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Reported in April 23, 1990 Christianity Today.

A recent Barna Research Group survey conducted among a random probability sample of 641 adults demonstrated that many Americans have a woeful knowledge of the Bible.

Among Christians in the survey: 22% thought there actually is a Book of Thomas in the Bible, while 13% said they did not know whether Thomas is a book of the Bible or not. 65% correctly stated that Thomas is not a book of the Bible. 61% knew that Jonah is a book of the Bible, 27% said it is not, and 12% had no idea. Three quarters of the Christians surveyed knew that the Book of Isaiah is located in the O. T. , while 11% thought it is in the N. T, and 13% did not know where Isaiah could be found Seven out of 10 Christians knew where Christ was born while 16% named Jerusalem as Jesus' birthplace, 8% said it was Nazareth, and 6% did not hazard a guess. The question that gave the most people trouble was "Is the expression &ls;God helps those who help themselves' in the Bible?" Only 38% of all Christians correctly stated that that phrase cannot be found anywhere in the Scriptures. Forty-two percent thought that this was a Biblical quotation, and 20% had no idea.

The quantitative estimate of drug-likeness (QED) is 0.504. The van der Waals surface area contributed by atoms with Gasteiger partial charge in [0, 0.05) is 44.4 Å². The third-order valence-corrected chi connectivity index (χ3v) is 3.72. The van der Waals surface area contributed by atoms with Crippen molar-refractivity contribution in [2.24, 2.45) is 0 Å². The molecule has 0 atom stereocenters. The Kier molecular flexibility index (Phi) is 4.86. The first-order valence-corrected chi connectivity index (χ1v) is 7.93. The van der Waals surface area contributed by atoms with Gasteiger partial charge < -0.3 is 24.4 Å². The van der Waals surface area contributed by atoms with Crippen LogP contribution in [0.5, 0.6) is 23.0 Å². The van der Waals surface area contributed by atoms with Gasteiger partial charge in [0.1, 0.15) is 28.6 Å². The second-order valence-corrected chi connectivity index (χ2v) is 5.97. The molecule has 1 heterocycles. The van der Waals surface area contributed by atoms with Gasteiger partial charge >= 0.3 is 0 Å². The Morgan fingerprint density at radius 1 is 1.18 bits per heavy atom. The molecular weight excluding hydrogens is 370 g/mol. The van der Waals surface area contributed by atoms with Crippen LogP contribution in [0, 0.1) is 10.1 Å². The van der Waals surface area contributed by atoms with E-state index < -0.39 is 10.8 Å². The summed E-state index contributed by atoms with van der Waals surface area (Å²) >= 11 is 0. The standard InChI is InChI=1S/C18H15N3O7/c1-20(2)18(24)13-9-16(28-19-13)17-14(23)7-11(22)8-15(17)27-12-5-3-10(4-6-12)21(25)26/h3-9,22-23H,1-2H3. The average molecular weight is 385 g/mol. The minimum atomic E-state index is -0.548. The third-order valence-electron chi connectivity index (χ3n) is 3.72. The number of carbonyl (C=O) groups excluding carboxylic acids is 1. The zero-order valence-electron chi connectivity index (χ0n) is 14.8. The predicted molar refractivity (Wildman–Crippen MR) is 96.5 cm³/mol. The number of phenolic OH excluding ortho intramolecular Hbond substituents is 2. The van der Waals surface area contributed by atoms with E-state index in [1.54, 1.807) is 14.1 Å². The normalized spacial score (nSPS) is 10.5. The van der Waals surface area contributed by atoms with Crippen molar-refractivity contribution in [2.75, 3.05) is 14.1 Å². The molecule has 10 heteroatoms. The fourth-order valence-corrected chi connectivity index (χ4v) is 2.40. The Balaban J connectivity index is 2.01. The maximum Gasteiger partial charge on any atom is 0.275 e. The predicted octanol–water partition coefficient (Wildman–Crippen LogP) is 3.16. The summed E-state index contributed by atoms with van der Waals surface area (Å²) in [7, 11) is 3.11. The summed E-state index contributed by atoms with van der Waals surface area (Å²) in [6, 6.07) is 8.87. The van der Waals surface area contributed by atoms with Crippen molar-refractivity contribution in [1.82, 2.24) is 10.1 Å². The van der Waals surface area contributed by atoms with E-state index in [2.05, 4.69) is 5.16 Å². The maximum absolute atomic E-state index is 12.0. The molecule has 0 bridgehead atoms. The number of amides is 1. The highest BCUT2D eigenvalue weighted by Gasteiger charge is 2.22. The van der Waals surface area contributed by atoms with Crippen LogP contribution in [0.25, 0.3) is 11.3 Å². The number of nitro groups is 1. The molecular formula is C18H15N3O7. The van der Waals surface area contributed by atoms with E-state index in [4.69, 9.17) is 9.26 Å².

Among non-Christians in the survey: 29% knew that the Book of Jonah could be found in the Bible, while 27% said it could not, and 34% were not sure. 50% knew that Isaiah is located in the O. T. 55% knew Christ was born in Bethlehem. Regarding the axiom 40% said that axiom was part of the Word, 26% knew it was not, and 34% were not sure.

Why is there so much ignorance about the Bible? Most likely, it comes from a lack of Bible readership. Half of all Americans do not read the Bible. The majority of all born-again Christians read the Bible once or twice a week, or not at all. The survey found that only 18% of all Christians said they read the Word every day, while another 18% read the Bible between three and six days a week, 37% read it once or twice a week, and 23% said they do not read the Bible at all. Among non-Christians, 70% do not read the Bible. Is this because many people do not own a Bible? No. Our research has shown that 93% of all American own at least one Bible, and most own more than one.

Suggestions: 1) The KJV is too difficult and mentally taxing for many people. While this is not an exhortation to drop the KJV from use, Christian leaders need to either use translations appropriate to the audience, or facilitate people's understanding of the KJV if they choose to use it. 2) Biblical illiteracy is at least as large a problem to the Christian community as functional illiteracy is to the nation as a whole. 3) Make the Scriptures more relevant and applicable to the average person. When we teach from the Bible, we need to concentrate on practical, applicable lessons for life. In other words, we must provide people with useful principles, rather than rigid laws. 4) Get people involved in small group Bible studies.